How robust are industrial control systems? Computer scientists develop new test approach
Martina Maggio, computer science professor at Saarland University. Photo: SIC/Philipp Zapf-Schramm
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How do industrial control systems react to disturbances? To analyze the reaction to a particular type of disturbance, caused by computational errors, Saarbrücken computer science professor Martina Maggio, in collaboration with researchers from Lund University in Sweden, has developed a new approach which outperforms previous testing methods. Their new approach can reveal that a control system may not be as robust as it was assumed to be, based on previous benchmarks. For their work, the research team received a “Best Paper Award” at the internationally renowned “Euromicro Conference on Real-Time Systems (ECRTS)”.
Control systems that monitor the correct functioning of a device or individual components of a system are used in many places – be it in the temperature control of a refrigerator at home, in the cruise control of a car or in the monitoring of various production steps in a factory. In all three examples, a failure of the control system would result in negative consequences. “For this reason, these systems are by design robust to various disturbances,” says computer science professor Martina Maggio, who has been teaching at Saarland University since 2020 and conducts research at the intersection of control systems engineering and the design of computing systems.
So far, research has focused primarily on the stability of control systems, i.e. how many signal losses such a system can withstand before it fails completely. “Stability is an important indicator of the robustness of a control system, but in our opinion analyses should be more fine-grained. What happens, if a sensor or an actuator does not fail to receive a signal, but the controller ‘only’ misses its deadline and transmits the control signal with a certain delay?” asks the professor.
This is where Martina Maggio’s research group comes in: In contrast to previous methods, the international team’s new approach not only shows whether a control system is fail-safe or not, but also at what point it starts to suffer performance losses. The scientists can also determine how long a system needs to return to full potential after a performance drop.
“Through this, our method can reveal that a control system may not be as robust as it was assumed to be, based on previous benchmarks. This is because undesirable and even dangerous system behavior can occur before a system fails completely, which can be detected with our method at an early stage with and thus avoided,” says Martina Maggio.
The novel analysis technique is able to determine exactly how many ‘deadline misses’ a control system can tolerate before its performance degrades beyond an acceptable level. This also allows for optimization of the systems. It can be used to decide when more resources need to be invested in the control system execution, to maintain performance. But it can also help to find out where too much is being invested, and computing power could be saved by relaxing the defaults. The researchers tested their method against a benchmark set composed of 133 systems, which is considered representative of industrial control plants. Through this they could show that their proposed performance analysis is a valid approximation of the real-world system performance.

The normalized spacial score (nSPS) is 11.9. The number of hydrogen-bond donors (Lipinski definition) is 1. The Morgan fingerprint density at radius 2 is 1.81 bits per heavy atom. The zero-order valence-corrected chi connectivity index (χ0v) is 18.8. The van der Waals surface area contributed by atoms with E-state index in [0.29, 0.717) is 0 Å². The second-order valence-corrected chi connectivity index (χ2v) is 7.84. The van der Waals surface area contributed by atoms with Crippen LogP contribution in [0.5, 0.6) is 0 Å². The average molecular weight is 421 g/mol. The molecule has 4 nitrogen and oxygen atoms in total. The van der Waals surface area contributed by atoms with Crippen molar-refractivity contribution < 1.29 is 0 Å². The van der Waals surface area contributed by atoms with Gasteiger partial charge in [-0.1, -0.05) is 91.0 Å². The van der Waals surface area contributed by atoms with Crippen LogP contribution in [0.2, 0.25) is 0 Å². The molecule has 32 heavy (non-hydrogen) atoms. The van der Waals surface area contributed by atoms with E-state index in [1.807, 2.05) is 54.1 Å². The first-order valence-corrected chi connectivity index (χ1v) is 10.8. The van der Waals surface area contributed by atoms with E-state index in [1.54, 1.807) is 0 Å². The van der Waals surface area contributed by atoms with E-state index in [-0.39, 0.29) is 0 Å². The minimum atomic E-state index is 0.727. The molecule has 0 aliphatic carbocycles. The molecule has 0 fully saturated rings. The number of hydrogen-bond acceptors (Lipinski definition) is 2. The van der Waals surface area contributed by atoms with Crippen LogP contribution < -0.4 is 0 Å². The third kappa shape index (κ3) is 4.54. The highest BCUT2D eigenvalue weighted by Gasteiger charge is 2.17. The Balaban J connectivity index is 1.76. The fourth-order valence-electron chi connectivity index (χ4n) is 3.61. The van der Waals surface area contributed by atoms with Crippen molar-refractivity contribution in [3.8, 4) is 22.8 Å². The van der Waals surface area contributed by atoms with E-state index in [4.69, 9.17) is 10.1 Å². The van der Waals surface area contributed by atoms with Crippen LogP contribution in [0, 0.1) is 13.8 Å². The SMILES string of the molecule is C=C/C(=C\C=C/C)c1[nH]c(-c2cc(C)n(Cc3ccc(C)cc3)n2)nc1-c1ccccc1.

For the work, which Martina Maggio started at Lund University and conducted in collaboration with her PhD students Nils Vreman and Anton Cervin (both Lund University, Sweden), they were jointly awarded a “Best Paper Award” at the “Euromicro Conference on Real-Time Systems (ECRTS) 2021”. The work is conducted as part of the European Union’s Horizon 2020 project ADMORPH (http://www.admorph.eu).
Vreman, A. Cervin, M. Maggio. Stability and performance Analysis of Control Systems Subject to Bursts of Deadline Misses. In 33rd Euromicro Conference on Real-Time-Systems (ECRTS), 2021. https://drops.dagstuhl.de/opus/volltexte/2021/13946/pdf/LIPIcs-ECRTS-2021-15.pdf
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800 scientists and about 2100 students from more than 80 nations make the Saarland Informatics Campus (SIC) one of the leading locations for computer science in Germany and Europe. Five world-renowned research institutes, namely the German Research Center for Artificial Intelligence (DFKI), the Max Planck Institute for Informatics, the Max Planck Institute for Software Systems, the Center for Bioinformatics and the Cluster for “Multimodal Computing and Interaction” as well as Saarland University with three departments and 24 degree programs cover the entire spectrum of computer science.
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